December 2003
© 2003 Ernest Lilley / SFRevu
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Blood Canticle by Anne Rice
Knopf HCVR: ISBN 037541200X PubDate: 01/01/04
Review by Bruce Wallace

320 pgs. List price $ 25.95
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Warning: Blood Canticle picks up where Blackwood Farm leaves off. If you have not yet read all of the other Vampire Chronicles including Blackwood Farm, stop now!

That said I will continue. At the end of Blackwood Farm Mona Mayfair was dying and came to Quinn Blackwood so that she could die in his arms as southern tradition demands. Instead Quinn, a newly made vampire himself, begs Lestat to work the Dark Trick on her. Lestat complies and yet another fledgling vampire is loosed upon an unsuspecting world. It is often said that when all you've got is a hammer all your problems look like nails.

All of the above takes place after the first chapter which Lestat spends berating his loyal readers for reading but not truly understanding his previous rants and by extension the message he desperately needs to impart. What is that important message? Well, I guess that I am not giving anything away here. Lestat’s message is that he is no longer an evil blood sucking villain! Having met God and the Devil in Memnoch the Devil he is now on he side of the angels and in short he’s a changed man, or vampire. He wants to do good and be recognized for being good. Actually he'd like to be sainted. This is an improvement over the usual guilt drenched internal dialogue that Lestat and his fellow vampires engage in at some length. Having condensed the afore mentioned guilt drenched internal dialogue into the first chapter, the novel moves right along.

Rowan Mayflower the head of Mayflower medical foundation and a powerful witch in her own right becomes concerned when Mona flees her handlers and ends up at Blackwood Farm. She knows that Mona is dying and she finds Quinn’s claims that she has made a complete recovery suspicious to say the least. Quinn is hesitant to let Mona meet with Rowan, but a meeting is set up and Rowan and her husband Michael meet the vampire trio for the first time. Rowan immediately senses the change in Mona but is relieved to see that she seems to have made a complete recovery. Michael is just relieved to see her apparently alive and well and wants her to come back home with them.

This is where the plot begins to thicken. For the first time in a very long time or perhaps ever Mona is aware that Rowan knows a lot concerning the disappearance of Mona’s child and possibly its whereabouts and that she has told her little if anything. This is also where an advanced knowledge Anne Rice books in general comes in handy. Rowan, Michael and Mona all figure prominently in the author’s Mayfair Witch series so perhaps an explanation is needed. The Mayfair’s are very old New Orleans families who have a rich history of members with supernatural powers, some unusually tragic deaths in the family and a family ghost or ghosts. There is Uncle Julien who has been keeping tabs on his descendants for generations and Lasher also known as the brown man for his taste in clothes. In truth Lasher is more like a familiar than a ghost and Uncle Julien is his minder even after his demise. Lashers goal becomes clear in the Mayfair Chronicle of the same name and reaches its tragic culmination in Taltos. By the end of those two volumes both Mona and Rowan have given birth to a Taltos or Titan. The children are born and reach there full physical growth almost immediately while extracting an enormous physical toll on the mother. Rowan can never have another child and Mona is dying of a disease that is literally destroying her organs. Both children are lost and know one is quite sure exactly what happened to them. Mona is sure that Rowan knows and just won’t tell. Against this backdrop Mona comes into her own as a powerful if inexperienced vampire with a lot of issues.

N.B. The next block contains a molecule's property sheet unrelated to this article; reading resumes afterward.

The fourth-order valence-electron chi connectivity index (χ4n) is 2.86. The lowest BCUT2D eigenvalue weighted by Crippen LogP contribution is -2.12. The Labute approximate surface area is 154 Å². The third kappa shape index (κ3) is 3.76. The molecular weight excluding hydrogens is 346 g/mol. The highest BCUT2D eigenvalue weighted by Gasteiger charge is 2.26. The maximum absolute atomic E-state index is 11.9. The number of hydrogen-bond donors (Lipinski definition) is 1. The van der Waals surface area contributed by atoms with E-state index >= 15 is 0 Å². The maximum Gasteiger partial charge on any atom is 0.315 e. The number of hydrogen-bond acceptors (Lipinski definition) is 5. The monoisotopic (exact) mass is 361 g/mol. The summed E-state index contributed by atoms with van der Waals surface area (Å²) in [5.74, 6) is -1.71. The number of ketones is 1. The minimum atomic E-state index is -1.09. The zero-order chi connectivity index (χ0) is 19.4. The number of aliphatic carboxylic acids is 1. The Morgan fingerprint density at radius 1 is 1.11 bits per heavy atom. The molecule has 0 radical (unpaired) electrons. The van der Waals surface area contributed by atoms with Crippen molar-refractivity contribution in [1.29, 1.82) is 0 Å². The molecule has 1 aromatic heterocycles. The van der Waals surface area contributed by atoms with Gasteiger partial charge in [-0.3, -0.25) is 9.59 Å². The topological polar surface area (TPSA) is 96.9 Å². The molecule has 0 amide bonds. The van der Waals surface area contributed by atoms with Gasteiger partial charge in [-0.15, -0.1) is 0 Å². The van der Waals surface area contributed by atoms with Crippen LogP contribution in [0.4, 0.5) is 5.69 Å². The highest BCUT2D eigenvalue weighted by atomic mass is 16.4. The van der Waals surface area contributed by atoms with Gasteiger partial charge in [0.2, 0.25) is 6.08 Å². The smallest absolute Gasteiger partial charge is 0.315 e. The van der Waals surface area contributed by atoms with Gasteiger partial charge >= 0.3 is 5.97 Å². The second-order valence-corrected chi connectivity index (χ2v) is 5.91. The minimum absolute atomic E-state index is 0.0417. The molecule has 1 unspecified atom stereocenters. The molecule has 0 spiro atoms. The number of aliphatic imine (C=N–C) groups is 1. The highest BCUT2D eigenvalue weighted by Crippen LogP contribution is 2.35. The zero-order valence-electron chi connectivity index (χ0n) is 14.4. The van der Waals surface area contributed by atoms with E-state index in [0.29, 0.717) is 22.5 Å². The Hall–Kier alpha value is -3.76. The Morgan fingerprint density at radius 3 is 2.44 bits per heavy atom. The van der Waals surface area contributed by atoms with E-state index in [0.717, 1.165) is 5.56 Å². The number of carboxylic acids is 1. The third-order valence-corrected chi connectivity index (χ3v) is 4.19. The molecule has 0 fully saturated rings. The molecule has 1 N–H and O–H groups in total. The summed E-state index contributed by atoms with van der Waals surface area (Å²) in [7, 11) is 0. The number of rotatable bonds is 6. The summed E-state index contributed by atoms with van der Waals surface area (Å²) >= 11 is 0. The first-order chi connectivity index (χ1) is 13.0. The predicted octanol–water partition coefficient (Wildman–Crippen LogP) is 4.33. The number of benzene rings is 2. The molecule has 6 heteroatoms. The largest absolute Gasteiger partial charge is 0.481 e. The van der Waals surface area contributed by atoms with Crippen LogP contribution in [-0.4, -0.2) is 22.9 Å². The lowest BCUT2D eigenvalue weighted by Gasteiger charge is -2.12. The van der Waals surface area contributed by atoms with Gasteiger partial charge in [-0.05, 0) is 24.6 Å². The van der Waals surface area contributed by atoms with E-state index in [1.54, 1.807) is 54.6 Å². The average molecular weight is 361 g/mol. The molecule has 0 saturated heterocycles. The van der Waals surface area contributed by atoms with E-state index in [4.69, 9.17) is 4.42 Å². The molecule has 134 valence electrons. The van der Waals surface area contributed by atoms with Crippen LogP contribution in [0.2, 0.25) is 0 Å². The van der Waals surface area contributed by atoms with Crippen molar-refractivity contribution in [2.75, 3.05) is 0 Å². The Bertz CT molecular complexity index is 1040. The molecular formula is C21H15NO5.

In any case (deep breath) Lestat attempts to make peace with this rapidly expanding cast of characters but especially Mona by promising to locate the missing children and any surviving descendants. This is a tall order for even Lestat but he is ever the resourceful one. He sends a telepathic request to Maharet the mother of all vampires to help him locate the Taltos. His answer arrives quickly and in an incredibly strange manner. Maharet replies using AOL! The world really is coming to an end. Soon Lestat and his newly formed coven are off on a quest to locate the mysterious Taltos offspring.

The rest as they say is history. In Blood Canticle the author unites most of the rather diverse story lines she has developed over the years and has given her loyal readers some amount of closure while leaving the door open for more Vampire Chronicles if she chooses. Most importantly Lestat seems to have finally found a place where he can live with himself and the world at large and that is a story worth reading all by itself.

© 2003 Ernest Lilley / SFRevu
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